“It never occurred to me,” Lange later said about this stage of her career, “to do uncommissioned work.”
To make art was a privilege she simply couldn’t afford through the 1920s. But even if she did not call herself an artist, her photographs during this period were not devoid of art. Lange’s early years in the field coincided with the height of the pictorialist movement in America, and while she did not call herself an artist, her early portraits follow pictorialism’s aim of borrowing themes from paintings and other media.
The Dorothea Lange archive at the Oakland Museum of California includes photographs from these lost San Francisco years. Many have been digitized and are available to view online. Looking at this early work reveals a little-known side of Lange. She experimented with soft-focused imagery that can resemble graphite drawings or inky dark prints more than photographs. The portraits she made are slightly unconventional, and often quite beautiful, as well as timeless.
They also testify to her deep sense of empathy. Portrait photography relies, fundamentally, on a relationship—the relationship between the photographer and the subject. Lange knew, by instinct and experience, that her wealthy clients wanted to be seen as everyone wishes to be seen: as individuals. At her studio at 540 Sutter Street, she convinced them to let down their guard and allow themselves to be photographed with less formality than they were accustomed to. The Bohemian atmosphere of the studio—the velvet sofa, the antique samovar, the vases full of flowers—facilitated the process. She made house visit, as well, which was a somewhat common practice at the time and allowed her to gain even more of her clients’ confidence.
Modernism favored simplicity, a predilection the young Lange shared. She preferred that her clients wear informal clothing, rather than their finery, and many obliged. Her early portraits are imbued with a sense of interiority. Lange was an astute observer of gestures and the stories they suggested. Her subjects project what the critic Allan Sekula praises as her ability to show a “bodily expression of characteristic feeling.” She also had a gift for portraying relationships—mothers and children, siblings and cousins, grandparents and grandchildren. Her time as a portrait photographer developed all these strengths, leading her to the style for which she would be known and celebrated.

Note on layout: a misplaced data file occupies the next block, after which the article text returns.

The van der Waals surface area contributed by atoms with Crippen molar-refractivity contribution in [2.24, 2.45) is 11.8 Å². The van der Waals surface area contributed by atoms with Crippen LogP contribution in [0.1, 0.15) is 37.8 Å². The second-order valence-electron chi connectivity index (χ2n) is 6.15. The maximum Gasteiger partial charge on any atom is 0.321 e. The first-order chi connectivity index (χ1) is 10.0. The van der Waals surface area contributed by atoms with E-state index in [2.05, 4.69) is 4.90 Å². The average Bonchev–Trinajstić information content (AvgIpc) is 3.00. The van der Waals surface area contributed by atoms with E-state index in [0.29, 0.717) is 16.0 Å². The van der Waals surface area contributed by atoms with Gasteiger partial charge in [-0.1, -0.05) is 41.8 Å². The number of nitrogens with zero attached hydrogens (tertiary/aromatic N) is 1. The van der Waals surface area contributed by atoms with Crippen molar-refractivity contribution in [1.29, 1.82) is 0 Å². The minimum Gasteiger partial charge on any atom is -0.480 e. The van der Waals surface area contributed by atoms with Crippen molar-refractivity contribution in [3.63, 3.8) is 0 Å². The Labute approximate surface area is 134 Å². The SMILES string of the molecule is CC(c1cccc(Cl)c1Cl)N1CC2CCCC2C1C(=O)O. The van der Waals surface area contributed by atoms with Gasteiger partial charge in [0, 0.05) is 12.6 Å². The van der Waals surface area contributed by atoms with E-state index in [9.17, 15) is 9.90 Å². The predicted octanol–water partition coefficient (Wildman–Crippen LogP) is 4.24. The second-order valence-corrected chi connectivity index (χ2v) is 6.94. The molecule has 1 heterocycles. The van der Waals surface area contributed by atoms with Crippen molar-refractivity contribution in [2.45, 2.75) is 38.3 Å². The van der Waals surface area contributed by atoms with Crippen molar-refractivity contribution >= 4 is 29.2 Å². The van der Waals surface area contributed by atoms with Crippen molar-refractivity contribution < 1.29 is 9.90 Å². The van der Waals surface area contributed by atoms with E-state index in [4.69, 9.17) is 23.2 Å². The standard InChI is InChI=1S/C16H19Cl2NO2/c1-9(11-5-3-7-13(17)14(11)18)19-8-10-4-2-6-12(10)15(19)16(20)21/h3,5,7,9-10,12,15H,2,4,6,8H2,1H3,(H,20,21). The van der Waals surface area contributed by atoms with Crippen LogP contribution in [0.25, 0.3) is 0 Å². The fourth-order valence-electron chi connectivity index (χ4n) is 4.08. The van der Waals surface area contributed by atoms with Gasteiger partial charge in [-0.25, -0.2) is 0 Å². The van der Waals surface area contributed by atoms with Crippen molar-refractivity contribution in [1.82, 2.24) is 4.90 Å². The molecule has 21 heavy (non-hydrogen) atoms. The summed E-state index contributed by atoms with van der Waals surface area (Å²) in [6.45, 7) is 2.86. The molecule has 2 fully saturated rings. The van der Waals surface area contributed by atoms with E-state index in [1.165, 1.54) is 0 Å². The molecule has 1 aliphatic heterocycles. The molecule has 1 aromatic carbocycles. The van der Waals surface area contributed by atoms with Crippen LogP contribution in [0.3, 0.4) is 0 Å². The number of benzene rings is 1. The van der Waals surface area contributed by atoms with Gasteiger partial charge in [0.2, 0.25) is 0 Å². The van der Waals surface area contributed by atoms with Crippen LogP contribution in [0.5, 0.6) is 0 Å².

“San Francisco has lived two lives,” writes Dan Kurtzman in his book Disaster!—"one before the earthquake and fire, and one after.” The same could be said of Dorothea Lange. There was the apprentice she’d been before coming west, and the businesswoman she became after.
With the Depression, both she and her much-loved adopted home would undergo yet another transformation. Looking out of the window of her studio one day in 1932, she saw that the world was changing, profoundly and seemingly unalterably. Lange changed with it, eventually shuttering her business and dedicating herself to documenting the human crisis on the streets.
Although she eventually turned away from both the painterly experiments of her early years and the security that had come with owning her own studio, Lange came to appreciate these images as a record of her journey toward personal and creative maturity. “I really and seriously tried,” she said, “with every person I photographed, to reveal them as closely as I could.” Years of running her own business surely came in handy when dealing, as she often did during the 1930s-1940s, with churlish bosses and intransigent government officials.
Lange was part of the bright patchwork of new ideas and new people that spelled the spirit of San Francisco in the 1920s. Revisiting her photographs from these years and the circumstances in which they were created greatly expands our understanding of her aesthetic and political development and allows us to see the young Lange as a photographer who actively engaged in the lively mix of art and commerce of her day, and ultimately discovered her life’s calling through—not despite—that formative experience.